Any organization must be prepared to deal with ethical crises, dilemmas, and quandaries. What I propose here is a three-stage approach to potential and actual crises. It is intended to be broadly applicable to any stakeholder in an organization (employee, manager, director, customer, supplier, etc.). Obviously, if the organization has an ethics office, ethics ombudsman, ethics hotline, or other structures and processes for handling such questions and crises, these steps should be normally taken through those channels.
STAGE ONE: RECOGNIZE.
The first important challenge is to determine whether the matter which concerns us is a true ethical dilemma—or not. Two simple, straightforward, compliance-oriented questions get us started: (1) Is it illegal? Compliance with the law is usually the minimum requirement of ethics—even though ethics is always more than mere compliance, and laws themselves have on occasion been unethical. (2) Does it violate my company’s (or profession’s) values and ethics code or policy?
Four additional questions can help identify serious ethical issues that might otherwise slip past our laws and codes: (3) Could someone be seriously harmed? This is probably the single best, most broadly-shared criterion of what is ethically-wrong. (4) Does it violate your own (or your colleague’s) conscience, values, or principles? (5) Would you like this done to you or your loved ones? This “Golden Rule” of Christianity has parallels and echoes in many of the world’s religions and philosophies. (6) Would this practice continue if it were publicized? Most unethical acts flourish in secrecy and are stopped by publicity.
STAGE TWO: ANALYZE.
If some or all of the preceding six tests are coming up “positive” for an ethics infection, it is irresponsible not to go on to stage two and carry out the best analysis we can under the circumstances. Four aspects need careful analysis: (1) Clarify your role and responsibility, the reasons for your getting involved. You may be told that it is none of your business. If it is very serious, you may get involved anyway, just because you are a caring human being. (2) Clarify the relevant facts of the case. Many apparent ethical dilemmas are resolved by this step alone. (3) Clarify the ethical values and principles at stake. You will need to weigh these (sometimes competing) values and later justify your proposal by appealing to values. (4) Clarify the action-options you have and the probable/possible outcomes of each. This, especially the prediction of consequences, is not easy. What is required here is careful research and critical thinking. Some real creativity and imagination are also sorely needed in the face of hard ethical challenges. Can a win-win solution be found or invented that will minimize damage and harm—and maximize positive outcomes? So often when bad, unethical things occur, the way they are handled bungles things even worse. Finally, as much as possible, get advice from others. Share the challenge, the analysis, and the responsibility. There is safety and wisdom in ethical teamwork. Don’t try to be an individualistic hero if you have even the slightest chance to work with others in responding to an ethical crisis.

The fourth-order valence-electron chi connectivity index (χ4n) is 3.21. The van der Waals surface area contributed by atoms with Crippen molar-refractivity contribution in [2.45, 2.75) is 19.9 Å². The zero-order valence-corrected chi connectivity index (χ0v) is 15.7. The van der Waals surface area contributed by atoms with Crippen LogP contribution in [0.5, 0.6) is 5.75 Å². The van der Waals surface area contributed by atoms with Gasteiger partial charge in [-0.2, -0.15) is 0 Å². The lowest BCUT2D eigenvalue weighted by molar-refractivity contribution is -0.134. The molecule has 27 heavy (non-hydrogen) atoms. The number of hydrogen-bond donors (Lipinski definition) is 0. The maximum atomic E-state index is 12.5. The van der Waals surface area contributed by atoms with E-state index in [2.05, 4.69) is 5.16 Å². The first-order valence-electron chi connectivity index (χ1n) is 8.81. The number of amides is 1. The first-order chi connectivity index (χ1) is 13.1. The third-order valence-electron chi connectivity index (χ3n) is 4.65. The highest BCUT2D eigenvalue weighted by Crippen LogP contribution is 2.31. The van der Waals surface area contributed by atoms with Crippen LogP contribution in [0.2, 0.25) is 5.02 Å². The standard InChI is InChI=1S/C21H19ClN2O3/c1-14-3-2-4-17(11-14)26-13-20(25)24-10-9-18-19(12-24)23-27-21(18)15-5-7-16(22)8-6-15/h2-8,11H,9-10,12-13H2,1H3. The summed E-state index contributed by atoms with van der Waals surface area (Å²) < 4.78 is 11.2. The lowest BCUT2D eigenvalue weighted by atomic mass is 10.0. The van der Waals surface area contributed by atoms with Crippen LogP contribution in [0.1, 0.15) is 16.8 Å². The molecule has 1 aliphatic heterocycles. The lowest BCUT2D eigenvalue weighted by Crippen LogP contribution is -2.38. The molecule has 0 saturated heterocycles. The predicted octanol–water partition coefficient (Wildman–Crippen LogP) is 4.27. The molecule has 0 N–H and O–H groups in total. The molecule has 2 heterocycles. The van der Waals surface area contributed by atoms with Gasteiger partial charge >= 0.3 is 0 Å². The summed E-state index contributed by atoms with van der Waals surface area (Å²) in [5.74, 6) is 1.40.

STAGE THREE: RESOLVE.
Some ethical crises will blow over and disappear. Others will not and we must “bite the bullet” and act. We need to close off our analytical, imaginative, and consultative process and choose the best, most responsible option we can come up with. It takes all of those classic virtues of wisdom, courage, and moderation to get it right here, but we must act, even though we know we are not perfect. In the short-term, we hope the crisis can be resolved by appealing directly to the principal offender(s). If voluntary reform is insufficient, disciplinary steps must be taken. If those responsible fail to act to resolve the unethical situation, the extreme measure of “whistle-blowing” (publicly or anonymously) may be necessary, going around the offending individual (or company) to authorities inside or outside the context and forcing the issue until the offense is stopped and the harm is addressed. An ethics challenge is never fully addressed until we follow through on those immediate actions with longer-term, deeper reforms of the structures, procedures, and circumstances that caused or allowed that ethical problem to occur in the first place. To fail to do this deeper work is to invite further crises in an organization. If it is also possible to follow through on the ethical offenders themselves, to help them see what went wrong and avoid making the same mistake again, so much the better for all concerned.
David W. Gill was co-founder of IBTE and author of Benchmark Ethics, a regular article in the first 32 issues of Ethix. After eight years of writing, speaking, teaching, and consulting in the Bay Area of California, he joined the faculty of Gordon-Conwell Theological Center (South Hampton, Mass.) in 2010, where he is also Director of the Mockler Center for Faith and Ethics in the Workplace.